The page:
The bar is often criticised for being elitist, Oxbridge dominated and simply outdated, but a glossary of clerking speak shows that the bar can be ‘down with the kids’.
Dionne Warwick, Gareth Gates, even Elton John and Kiki Dee feature as slang phrases in the dictionary that is being compiled by the Institute of Barristers’ Clerks (IBC).
If someone has had “a Dionne Warwick”, the listener should definitely try to be sympathetic as they have had a heart-breaking event. Warwick was famed for having written and sung Heartbreaker.
A Dionne Warwick, however, is not as bad as an Elton John and Kiki Dee, which means there has been repeated heart breaking events. John and Dee, of course, are known for their duet of Don’t Go Breaking My Heart.
That Elton John and Kiki Dee could have come about as a result of a Gareth Gates (an innocent mistake) or a blurter (a bad judgment call).
But perhaps somebody had one too many frighteners (alcoholic drinks) or there was a drilldown.
The glossary states a drilldown is a “conversation with a verbose barrister requiring seven action points with no writing implement available resulting in communication breakdown, information loss and night sweats”.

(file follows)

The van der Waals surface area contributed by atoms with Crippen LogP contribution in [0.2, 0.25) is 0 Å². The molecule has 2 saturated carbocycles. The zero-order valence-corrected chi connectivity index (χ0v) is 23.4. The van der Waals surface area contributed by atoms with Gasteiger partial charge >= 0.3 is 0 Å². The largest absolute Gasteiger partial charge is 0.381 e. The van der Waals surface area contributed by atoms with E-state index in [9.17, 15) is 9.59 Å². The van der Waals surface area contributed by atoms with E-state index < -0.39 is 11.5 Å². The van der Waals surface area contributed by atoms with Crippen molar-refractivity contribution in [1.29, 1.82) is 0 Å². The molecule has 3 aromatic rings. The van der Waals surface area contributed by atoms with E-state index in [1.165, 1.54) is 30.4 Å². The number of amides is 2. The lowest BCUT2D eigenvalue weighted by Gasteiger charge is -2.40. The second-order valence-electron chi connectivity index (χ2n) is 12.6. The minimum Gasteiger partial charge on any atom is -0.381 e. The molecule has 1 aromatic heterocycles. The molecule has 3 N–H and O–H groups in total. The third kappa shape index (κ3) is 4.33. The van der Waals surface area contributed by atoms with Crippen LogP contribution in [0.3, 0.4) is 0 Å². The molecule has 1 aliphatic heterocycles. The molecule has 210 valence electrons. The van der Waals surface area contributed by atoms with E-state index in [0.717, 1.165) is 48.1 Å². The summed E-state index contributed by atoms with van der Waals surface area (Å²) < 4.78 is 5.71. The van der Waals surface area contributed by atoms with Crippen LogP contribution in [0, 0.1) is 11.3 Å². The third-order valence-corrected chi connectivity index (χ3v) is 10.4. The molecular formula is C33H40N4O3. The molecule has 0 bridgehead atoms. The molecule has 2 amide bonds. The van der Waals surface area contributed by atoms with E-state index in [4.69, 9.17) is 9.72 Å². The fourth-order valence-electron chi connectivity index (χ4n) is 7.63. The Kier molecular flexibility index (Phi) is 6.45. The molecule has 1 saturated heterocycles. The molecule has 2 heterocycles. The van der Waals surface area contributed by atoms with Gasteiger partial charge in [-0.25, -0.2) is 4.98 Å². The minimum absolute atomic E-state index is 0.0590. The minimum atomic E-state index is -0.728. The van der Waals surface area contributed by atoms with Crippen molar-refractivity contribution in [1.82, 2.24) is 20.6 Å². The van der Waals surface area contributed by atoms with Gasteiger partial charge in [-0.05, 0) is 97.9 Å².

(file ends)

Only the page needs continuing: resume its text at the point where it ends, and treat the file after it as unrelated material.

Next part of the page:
One of the more bizarre terms has to be Eric B and Rakim, which means a “zero balance fee note”. The phrase ironically comes from the rappers’ hip-hop classic Paid in Full.
Declan Redmond, the chairman of the IBC and senior clerk at Wilberforce, that he has been known to use a few of the phrases.
Redmond jested: “I’ve known to have had a few bombs and Dionne Warwicks in the past and have been known to have a couple of frighteners on the way home.”
More from the Glossary of Obscure Clerking Terms:
Base Clerking: the most rudimentary form of clerking, often occurring when there are nine staff ill
Bomb: a diary entry causing alarm but not ticking
Bring Back: a sandwich purchased on the return leg of legitimate business
Cabin Fever: condition brought on by excessive overwork, air conditioning and denial of lunch breaks
Driller: loud ringing phone
Dump & Run: inefficient tax delivery technique
Fast and Loose: relaxed approach to diary organisational methods
Fox Hole: area beneath desk where telephone calls can take place peacefully
Glory Clerking: personal delivery of large cheques or lucrative briefs dispensing with pigeon-hole system in expectation of adulation and popular vote at pay rise negotiations.